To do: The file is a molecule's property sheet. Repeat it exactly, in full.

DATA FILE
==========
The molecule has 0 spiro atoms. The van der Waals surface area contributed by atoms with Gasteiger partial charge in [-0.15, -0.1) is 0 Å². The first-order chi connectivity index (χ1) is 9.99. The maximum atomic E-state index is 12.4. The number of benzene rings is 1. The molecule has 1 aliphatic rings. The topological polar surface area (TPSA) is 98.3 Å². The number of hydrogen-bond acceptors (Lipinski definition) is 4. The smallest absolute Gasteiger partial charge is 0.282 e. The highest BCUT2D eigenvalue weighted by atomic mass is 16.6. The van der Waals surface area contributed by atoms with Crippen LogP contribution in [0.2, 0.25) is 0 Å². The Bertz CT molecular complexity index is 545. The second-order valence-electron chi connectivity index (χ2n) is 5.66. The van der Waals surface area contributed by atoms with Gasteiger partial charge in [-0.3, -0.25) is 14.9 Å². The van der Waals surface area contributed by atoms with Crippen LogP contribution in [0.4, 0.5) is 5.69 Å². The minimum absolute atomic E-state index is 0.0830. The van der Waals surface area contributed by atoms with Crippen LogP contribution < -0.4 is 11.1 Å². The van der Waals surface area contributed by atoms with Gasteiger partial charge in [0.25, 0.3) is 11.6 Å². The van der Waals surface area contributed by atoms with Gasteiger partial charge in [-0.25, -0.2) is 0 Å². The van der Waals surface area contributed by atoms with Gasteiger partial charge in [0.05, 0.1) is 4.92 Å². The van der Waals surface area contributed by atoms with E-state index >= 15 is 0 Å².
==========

The molecule has 0 spiro atoms. The van der Waals surface area contributed by atoms with Gasteiger partial charge in [-0.15, -0.1) is 0 Å². The first-order chi connectivity index (χ1) is 9.99. The maximum atomic E-state index is 12.4. The number of benzene rings is 1. The molecule has 1 aliphatic rings. The topological polar surface area (TPSA) is 98.3 Å². The number of hydrogen-bond acceptors (Lipinski definition) is 4. The smallest absolute Gasteiger partial charge is 0.282 e. The highest BCUT2D eigenvalue weighted by atomic mass is 16.6. The van der Waals surface area contributed by atoms with Crippen LogP contribution in [0.2, 0.25) is 0 Å². The Bertz CT molecular complexity index is 545. The second-order valence-electron chi connectivity index (χ2n) is 5.66. The van der Waals surface area contributed by atoms with Gasteiger partial charge in [-0.3, -0.25) is 14.9 Å². The van der Waals surface area contributed by atoms with Crippen LogP contribution in [0.4, 0.5) is 5.69 Å². The minimum absolute atomic E-state index is 0.0830. The van der Waals surface area contributed by atoms with Crippen LogP contribution < -0.4 is 11.1 Å². The van der Waals surface area contributed by atoms with Gasteiger partial charge in [0.25, 0.3) is 11.6 Å². The van der Waals surface area contributed by atoms with Gasteiger partial charge in [-0.25, -0.2) is 0 Å². The van der Waals surface area contributed by atoms with Gasteiger partial charge in [0.05, 0.1) is 4.92 Å². The van der Waals surface area contributed by atoms with E-state index >= 15 is 0 Å².